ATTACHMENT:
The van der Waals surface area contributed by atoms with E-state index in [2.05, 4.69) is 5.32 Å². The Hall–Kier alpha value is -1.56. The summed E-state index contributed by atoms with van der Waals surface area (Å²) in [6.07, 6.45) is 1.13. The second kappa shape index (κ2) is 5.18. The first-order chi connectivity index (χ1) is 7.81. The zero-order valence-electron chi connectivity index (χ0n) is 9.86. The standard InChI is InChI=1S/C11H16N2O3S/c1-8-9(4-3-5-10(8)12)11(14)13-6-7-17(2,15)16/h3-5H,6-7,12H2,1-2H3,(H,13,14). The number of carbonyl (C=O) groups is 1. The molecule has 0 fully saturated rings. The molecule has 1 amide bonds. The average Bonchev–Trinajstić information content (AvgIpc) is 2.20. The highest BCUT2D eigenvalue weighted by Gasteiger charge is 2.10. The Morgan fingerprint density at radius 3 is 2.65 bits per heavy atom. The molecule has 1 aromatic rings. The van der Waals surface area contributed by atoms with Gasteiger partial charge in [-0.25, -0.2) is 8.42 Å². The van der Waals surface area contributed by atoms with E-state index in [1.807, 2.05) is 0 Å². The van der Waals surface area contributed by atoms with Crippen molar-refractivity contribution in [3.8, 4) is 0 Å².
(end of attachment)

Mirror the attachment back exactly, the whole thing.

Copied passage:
The van der Waals surface area contributed by atoms with E-state index in [2.05, 4.69) is 5.32 Å². The Hall–Kier alpha value is -1.56. The summed E-state index contributed by atoms with van der Waals surface area (Å²) in [6.07, 6.45) is 1.13. The second kappa shape index (κ2) is 5.18. The first-order chi connectivity index (χ1) is 7.81. The zero-order valence-electron chi connectivity index (χ0n) is 9.86. The standard InChI is InChI=1S/C11H16N2O3S/c1-8-9(4-3-5-10(8)12)11(14)13-6-7-17(2,15)16/h3-5H,6-7,12H2,1-2H3,(H,13,14). The number of carbonyl (C=O) groups is 1. The molecule has 0 fully saturated rings. The molecule has 1 amide bonds. The average Bonchev–Trinajstić information content (AvgIpc) is 2.20. The highest BCUT2D eigenvalue weighted by Gasteiger charge is 2.10. The Morgan fingerprint density at radius 3 is 2.65 bits per heavy atom. The molecule has 1 aromatic rings. The van der Waals surface area contributed by atoms with Gasteiger partial charge in [-0.25, -0.2) is 8.42 Å². The van der Waals surface area contributed by atoms with E-state index in [1.807, 2.05) is 0 Å². The van der Waals surface area contributed by atoms with Crippen molar-refractivity contribution in [3.8, 4) is 0 Å².